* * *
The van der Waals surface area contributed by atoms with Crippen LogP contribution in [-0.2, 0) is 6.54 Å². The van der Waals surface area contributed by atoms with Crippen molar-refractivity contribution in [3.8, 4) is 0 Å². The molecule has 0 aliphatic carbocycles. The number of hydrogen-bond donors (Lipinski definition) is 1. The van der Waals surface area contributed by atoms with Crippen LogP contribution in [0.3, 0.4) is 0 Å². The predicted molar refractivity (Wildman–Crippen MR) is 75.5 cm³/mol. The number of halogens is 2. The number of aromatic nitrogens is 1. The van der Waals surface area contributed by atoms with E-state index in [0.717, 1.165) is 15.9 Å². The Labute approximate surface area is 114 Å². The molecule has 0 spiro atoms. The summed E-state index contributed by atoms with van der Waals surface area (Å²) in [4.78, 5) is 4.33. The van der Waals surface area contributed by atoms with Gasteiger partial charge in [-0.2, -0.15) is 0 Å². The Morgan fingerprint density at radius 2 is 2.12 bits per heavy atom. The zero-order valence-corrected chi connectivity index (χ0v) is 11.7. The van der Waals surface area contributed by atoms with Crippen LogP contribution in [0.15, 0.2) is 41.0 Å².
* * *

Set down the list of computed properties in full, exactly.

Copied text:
The van der Waals surface area contributed by atoms with Crippen LogP contribution in [-0.2, 0) is 6.54 Å². The van der Waals surface area contributed by atoms with Crippen molar-refractivity contribution in [3.8, 4) is 0 Å². The molecule has 0 aliphatic carbocycles. The number of hydrogen-bond donors (Lipinski definition) is 1. The van der Waals surface area contributed by atoms with Crippen LogP contribution in [0.3, 0.4) is 0 Å². The predicted molar refractivity (Wildman–Crippen MR) is 75.5 cm³/mol. The number of halogens is 2. The number of aromatic nitrogens is 1. The van der Waals surface area contributed by atoms with E-state index in [0.717, 1.165) is 15.9 Å². The Labute approximate surface area is 114 Å². The molecule has 0 spiro atoms. The summed E-state index contributed by atoms with van der Waals surface area (Å²) in [4.78, 5) is 4.33. The van der Waals surface area contributed by atoms with Gasteiger partial charge in [-0.2, -0.15) is 0 Å². The Morgan fingerprint density at radius 2 is 2.12 bits per heavy atom. The zero-order valence-corrected chi connectivity index (χ0v) is 11.7. The van der Waals surface area contributed by atoms with Crippen LogP contribution in [0.15, 0.2) is 41.0 Å².